Saturn’s hexagon is a hexagonal cloud pattern that has persisted at the North Pole of Saturn since its discovery in 1981. At the time, Cassini was only able to take infrared photographs of the phenomenon until it passed into sunlight in 2009, at which point amateur photographers managed to be able to photograph it from Earth. 

The structure is roughly 20,000 miles (32,000 km) wide, which is larger than Earth; and thermal images show that it reaches roughly 60 miles (100 km) down into Saturn’s interior.

Read an explanation of how Saturn’s hexagon works here: [x]

Saturn’s fascinating geometry

From the images produced from Voyager and Cassini, scientists were able to develop models that commensurated with the data obtained. Here’s what they found :

  1. The Hexagon is associated with an eastward zonal jet moving at more than 200 mph.
    The cause of the Hexagon is believed to be a jet stream, similar to the
    ones that we experience on Earth. The path of the jet itself appears to
    follow the hexagon’s outline.
  2. The Hexagon rotates at roughly the same rate as Saturn’s overall rotation.
    While we observe individual storms and cloud patterns moving at
    different speeds within the Hexagon, the vertices of the Hexagon move at
    almost exactly the same rotational speed as that of Saturn itself.

How do we know this ?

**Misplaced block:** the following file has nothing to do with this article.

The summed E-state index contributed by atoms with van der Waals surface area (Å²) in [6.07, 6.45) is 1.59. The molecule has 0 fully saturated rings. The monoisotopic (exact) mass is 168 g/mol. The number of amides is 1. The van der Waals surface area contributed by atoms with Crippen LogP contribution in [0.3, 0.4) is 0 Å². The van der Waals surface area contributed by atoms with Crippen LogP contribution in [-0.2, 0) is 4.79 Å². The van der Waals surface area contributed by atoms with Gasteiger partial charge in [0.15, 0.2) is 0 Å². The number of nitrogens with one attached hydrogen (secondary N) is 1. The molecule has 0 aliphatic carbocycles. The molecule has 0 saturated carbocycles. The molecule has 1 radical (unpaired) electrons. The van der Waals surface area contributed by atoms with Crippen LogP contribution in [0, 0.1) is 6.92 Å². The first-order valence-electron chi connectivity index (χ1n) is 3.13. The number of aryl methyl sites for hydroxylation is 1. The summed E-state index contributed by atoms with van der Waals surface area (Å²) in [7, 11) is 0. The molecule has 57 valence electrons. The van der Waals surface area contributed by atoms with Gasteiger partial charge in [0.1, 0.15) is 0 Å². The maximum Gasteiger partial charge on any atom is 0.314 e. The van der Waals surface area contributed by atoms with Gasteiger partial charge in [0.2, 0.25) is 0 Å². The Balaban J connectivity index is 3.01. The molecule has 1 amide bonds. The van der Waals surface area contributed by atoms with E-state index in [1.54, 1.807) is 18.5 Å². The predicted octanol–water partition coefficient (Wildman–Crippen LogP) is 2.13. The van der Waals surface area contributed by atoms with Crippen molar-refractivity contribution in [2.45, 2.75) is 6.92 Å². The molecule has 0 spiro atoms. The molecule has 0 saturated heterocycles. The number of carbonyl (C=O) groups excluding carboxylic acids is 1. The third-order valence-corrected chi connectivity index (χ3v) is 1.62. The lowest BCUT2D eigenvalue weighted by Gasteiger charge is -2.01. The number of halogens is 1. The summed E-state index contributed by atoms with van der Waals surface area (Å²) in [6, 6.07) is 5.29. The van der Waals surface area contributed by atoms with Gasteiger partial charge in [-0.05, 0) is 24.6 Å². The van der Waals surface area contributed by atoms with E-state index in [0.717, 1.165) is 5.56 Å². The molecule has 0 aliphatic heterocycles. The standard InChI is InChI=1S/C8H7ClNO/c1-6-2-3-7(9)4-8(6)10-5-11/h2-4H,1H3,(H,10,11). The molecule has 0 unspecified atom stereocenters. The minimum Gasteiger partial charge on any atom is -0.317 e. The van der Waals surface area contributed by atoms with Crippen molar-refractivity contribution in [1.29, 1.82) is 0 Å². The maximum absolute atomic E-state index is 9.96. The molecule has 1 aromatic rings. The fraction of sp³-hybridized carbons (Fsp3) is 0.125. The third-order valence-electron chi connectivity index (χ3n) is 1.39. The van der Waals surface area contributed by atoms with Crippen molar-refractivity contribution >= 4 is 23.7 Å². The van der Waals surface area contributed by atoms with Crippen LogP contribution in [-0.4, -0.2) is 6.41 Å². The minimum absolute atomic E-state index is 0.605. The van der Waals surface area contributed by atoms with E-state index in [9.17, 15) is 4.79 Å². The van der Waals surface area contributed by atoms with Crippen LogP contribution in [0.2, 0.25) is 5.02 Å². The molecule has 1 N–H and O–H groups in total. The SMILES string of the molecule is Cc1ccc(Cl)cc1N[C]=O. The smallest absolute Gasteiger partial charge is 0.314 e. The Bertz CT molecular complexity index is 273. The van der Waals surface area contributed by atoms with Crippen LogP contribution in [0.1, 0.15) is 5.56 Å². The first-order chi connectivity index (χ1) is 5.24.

We know this because we can experimentally reproduce the Saturn’s hexagon on earth in a laboratory. ( If you are interested in the technical details of the experiment – click here and here)

The setup is simple :

Researchers placed a 30-liter cylinder of water on a slowly spinning table. ( The water representing the Saturn’s atmosphere )

Inside this tank, they placed a small ring that spun more
rapidly than the cylinder. This created a miniature artificial “jet
stream” that the researchers tracked with a green dye.

The results of which follow below





These models however are still unable to dictate the exact phenomenon that is happening on Saturn, but surely they offer insight into the bizarre phenomenon that dwells in the celestial.

Bonus – Color Change


These images from the NASA’s Cassini spacecraft show the changing appearance of Saturn’s north polar region between 2012 and 2016.

The change is thought to be an effect of Saturn’s season ( Yes! Saturn has seasons ). Scientists are still probing into the causes for this change.


The universe is a beautiful place.

Have a great day!

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